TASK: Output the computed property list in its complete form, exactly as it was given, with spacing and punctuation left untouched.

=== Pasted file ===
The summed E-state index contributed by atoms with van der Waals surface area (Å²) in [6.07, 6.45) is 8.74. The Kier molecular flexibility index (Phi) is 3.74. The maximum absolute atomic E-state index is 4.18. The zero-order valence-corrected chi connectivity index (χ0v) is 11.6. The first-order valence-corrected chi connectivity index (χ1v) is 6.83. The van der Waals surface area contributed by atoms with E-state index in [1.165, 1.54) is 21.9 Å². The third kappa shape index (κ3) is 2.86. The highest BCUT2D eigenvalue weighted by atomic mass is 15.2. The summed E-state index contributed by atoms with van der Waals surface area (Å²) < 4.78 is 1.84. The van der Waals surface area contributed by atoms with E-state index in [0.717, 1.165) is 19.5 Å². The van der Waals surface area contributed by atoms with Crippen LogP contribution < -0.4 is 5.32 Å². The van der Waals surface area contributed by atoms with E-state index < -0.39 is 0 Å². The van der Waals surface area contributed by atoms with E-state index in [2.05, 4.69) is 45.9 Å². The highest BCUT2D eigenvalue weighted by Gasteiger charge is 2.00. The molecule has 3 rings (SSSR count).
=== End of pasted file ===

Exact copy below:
The summed E-state index contributed by atoms with van der Waals surface area (Å²) in [6.07, 6.45) is 8.74. The Kier molecular flexibility index (Phi) is 3.74. The maximum absolute atomic E-state index is 4.18. The zero-order valence-corrected chi connectivity index (χ0v) is 11.6. The first-order valence-corrected chi connectivity index (χ1v) is 6.83. The van der Waals surface area contributed by atoms with E-state index in [1.165, 1.54) is 21.9 Å². The third kappa shape index (κ3) is 2.86. The highest BCUT2D eigenvalue weighted by atomic mass is 15.2. The summed E-state index contributed by atoms with van der Waals surface area (Å²) < 4.78 is 1.84. The van der Waals surface area contributed by atoms with E-state index in [0.717, 1.165) is 19.5 Å². The van der Waals surface area contributed by atoms with Crippen LogP contribution < -0.4 is 5.32 Å². The van der Waals surface area contributed by atoms with E-state index < -0.39 is 0 Å². The van der Waals surface area contributed by atoms with E-state index in [2.05, 4.69) is 45.9 Å². The highest BCUT2D eigenvalue weighted by Gasteiger charge is 2.00. The molecule has 3 rings (SSSR count).